Changing tastes, renewed interest in the garden and, possibly, climate change, has meant the paved area of a garden has evolved into a popular feature. Thanks to lifestyle magazines and television programmes, domestic clients aspire to use their garden as an extension of the home.
At the same time, global trade has opened endless possibilities to the landscape professional; materials from around the world can be used to striking visual effect in a variety of contexts.
In most cases, paved areas feature an area of natural or man-made material expertly laid in accordance with good design principles and building regulations, with the potential to last for as long as the customer needs.
Unfortunately, our Association has recently identified isolated cases where modern landscape materials are being laid according to outdated construction methods. This is resulting in areas of hard landscaping which, at best, fail to meet the clients’ expectations, and at worse are unusable.
The cause of the issue is the porous nature of most modern paving materials. Untreated stone, limestone, sandstone, granite and concrete contain tiny pores which allow water, salts and minerals to pass. This means that once laid on a bed of mortar, water, salts and minerals may pass through natural stone either from above or below the surface.
Correct laying procedure is essential. Mortar acts as a barrier to moisture, meaning water cannot pass as freely through natural paving where the underside of the material is in contact with mortar, as it can when there is no mortar in contact with the underside. A common cause of this is when paving is not laid on a full bed of mortar as specified in BS 7533-4:2006.
Mortar is, however, a potential source of salts and minerals, which means minerals and salts from mortar in contact with natural paving may be drawn into the material and deposited either on or close to the surface. The movement of minerals and salts into natural stone paving can manifest as different coloured patterns on the top surface of the paving. This may occur within a few days of the paving being laid or over a longer period. This pattern is a stain; it is unsightly and permanent, and in some cases, the only solution is to replace the paving.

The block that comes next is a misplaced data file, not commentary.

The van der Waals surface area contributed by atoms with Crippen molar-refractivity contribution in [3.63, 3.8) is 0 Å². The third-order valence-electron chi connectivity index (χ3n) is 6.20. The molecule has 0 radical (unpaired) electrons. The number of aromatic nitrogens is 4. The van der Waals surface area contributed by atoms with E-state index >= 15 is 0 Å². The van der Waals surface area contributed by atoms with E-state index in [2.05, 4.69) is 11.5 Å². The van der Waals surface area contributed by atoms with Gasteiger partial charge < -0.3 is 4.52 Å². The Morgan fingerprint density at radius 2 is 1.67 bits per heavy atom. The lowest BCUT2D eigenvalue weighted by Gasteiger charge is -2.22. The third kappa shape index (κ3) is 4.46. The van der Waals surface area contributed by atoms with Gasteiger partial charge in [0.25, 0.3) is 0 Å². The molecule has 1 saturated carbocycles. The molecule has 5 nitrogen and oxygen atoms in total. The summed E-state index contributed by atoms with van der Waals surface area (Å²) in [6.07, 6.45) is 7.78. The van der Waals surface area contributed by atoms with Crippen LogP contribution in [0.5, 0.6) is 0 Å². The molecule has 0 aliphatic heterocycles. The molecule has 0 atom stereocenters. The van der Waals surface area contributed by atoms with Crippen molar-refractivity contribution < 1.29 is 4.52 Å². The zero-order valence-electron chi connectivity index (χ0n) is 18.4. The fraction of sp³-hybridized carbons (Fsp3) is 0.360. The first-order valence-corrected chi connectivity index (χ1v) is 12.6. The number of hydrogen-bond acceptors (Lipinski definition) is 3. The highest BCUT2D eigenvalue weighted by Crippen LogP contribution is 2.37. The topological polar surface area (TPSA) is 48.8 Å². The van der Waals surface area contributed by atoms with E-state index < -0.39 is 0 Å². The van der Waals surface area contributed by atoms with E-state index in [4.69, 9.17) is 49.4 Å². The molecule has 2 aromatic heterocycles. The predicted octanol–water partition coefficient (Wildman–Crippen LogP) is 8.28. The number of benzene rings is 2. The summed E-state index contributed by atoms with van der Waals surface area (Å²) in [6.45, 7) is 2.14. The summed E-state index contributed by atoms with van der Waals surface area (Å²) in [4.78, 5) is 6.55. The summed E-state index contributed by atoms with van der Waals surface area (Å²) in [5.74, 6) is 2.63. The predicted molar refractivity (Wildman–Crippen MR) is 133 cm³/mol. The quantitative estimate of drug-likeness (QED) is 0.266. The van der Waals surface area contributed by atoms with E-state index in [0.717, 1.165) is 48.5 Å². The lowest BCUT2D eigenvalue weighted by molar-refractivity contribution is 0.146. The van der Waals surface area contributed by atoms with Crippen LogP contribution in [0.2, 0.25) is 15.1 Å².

Manufactured materials such as porcelain or ceramics are becoming increasingly popular due to their thin profile, uniform colour and texture, but also their resistance to stains. These materials are not porous, which means mortar does not readily adhere to the underside. As a result, porcelain slabs laid on mortar alone are likely to become loose within a relatively short period, resulting in rocking, loosening of the grout and eventual cracking of paving units. Instances of slate not adhering are also common.
The solution to both problems is the use of a specialist coating called a slurry primer or bond bridge. Whilst the use of slurry primers is not new, consideration for their need for paving projects of all types is now good practice.
Slurry primers or bond bridges are painted on the underside of both natural and manufactured paving materials immediately prior to laying on mortar. They form a strong, impermeable, glue-like layer which performs two functions:
- Forms a barrier between paving, the mortar and laying course, which helps prevent moisture and cementitious materials leaching into the paving.
- Improves adhesion between the mortar and underside of manufactured paving slabs
A range of ready-made primers are available from paving suppliers, needing only water adding to a pre-mixed material. It is also possible to mix cement with SBR to create a similarly effective product. Either way, the product should be painted to the underside of each paving unit immediately before laying.
The quality of natural paving products has a significant impact on its porosity and long-term durability. Always source materials from a reputable supplier and take their advice when laying materials with which you are unfamiliar.
Thank you to Registered Supplier London Stone for supporting this article.